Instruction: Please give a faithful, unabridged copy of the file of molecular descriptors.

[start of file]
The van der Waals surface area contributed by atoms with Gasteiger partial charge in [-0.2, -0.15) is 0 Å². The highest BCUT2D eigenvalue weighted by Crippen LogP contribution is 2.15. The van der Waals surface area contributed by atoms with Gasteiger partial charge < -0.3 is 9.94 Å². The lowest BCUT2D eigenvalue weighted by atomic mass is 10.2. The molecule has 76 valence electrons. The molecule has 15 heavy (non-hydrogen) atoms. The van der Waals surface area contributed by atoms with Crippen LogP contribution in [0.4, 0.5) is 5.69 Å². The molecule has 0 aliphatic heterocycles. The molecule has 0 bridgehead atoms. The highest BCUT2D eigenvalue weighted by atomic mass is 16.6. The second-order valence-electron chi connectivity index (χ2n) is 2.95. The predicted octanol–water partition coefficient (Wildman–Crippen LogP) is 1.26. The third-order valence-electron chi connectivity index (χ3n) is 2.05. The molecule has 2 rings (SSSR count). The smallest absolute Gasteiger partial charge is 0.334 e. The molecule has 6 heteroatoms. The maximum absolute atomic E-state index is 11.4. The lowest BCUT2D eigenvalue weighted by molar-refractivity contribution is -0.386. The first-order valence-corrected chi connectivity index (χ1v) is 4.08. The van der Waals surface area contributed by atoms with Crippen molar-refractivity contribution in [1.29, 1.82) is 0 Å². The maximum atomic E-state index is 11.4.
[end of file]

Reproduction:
The van der Waals surface area contributed by atoms with Gasteiger partial charge in [-0.2, -0.15) is 0 Å². The highest BCUT2D eigenvalue weighted by Crippen LogP contribution is 2.15. The van der Waals surface area contributed by atoms with Gasteiger partial charge < -0.3 is 9.94 Å². The lowest BCUT2D eigenvalue weighted by atomic mass is 10.2. The molecule has 76 valence electrons. The molecule has 15 heavy (non-hydrogen) atoms. The van der Waals surface area contributed by atoms with Crippen LogP contribution in [0.4, 0.5) is 5.69 Å². The molecule has 0 aliphatic heterocycles. The molecule has 0 bridgehead atoms. The highest BCUT2D eigenvalue weighted by atomic mass is 16.6. The second-order valence-electron chi connectivity index (χ2n) is 2.95. The predicted octanol–water partition coefficient (Wildman–Crippen LogP) is 1.26. The third-order valence-electron chi connectivity index (χ3n) is 2.05. The molecule has 2 rings (SSSR count). The smallest absolute Gasteiger partial charge is 0.334 e. The molecule has 6 heteroatoms. The maximum absolute atomic E-state index is 11.4. The lowest BCUT2D eigenvalue weighted by molar-refractivity contribution is -0.386. The first-order valence-corrected chi connectivity index (χ1v) is 4.08. The van der Waals surface area contributed by atoms with Crippen molar-refractivity contribution in [1.29, 1.82) is 0 Å². The maximum atomic E-state index is 11.4.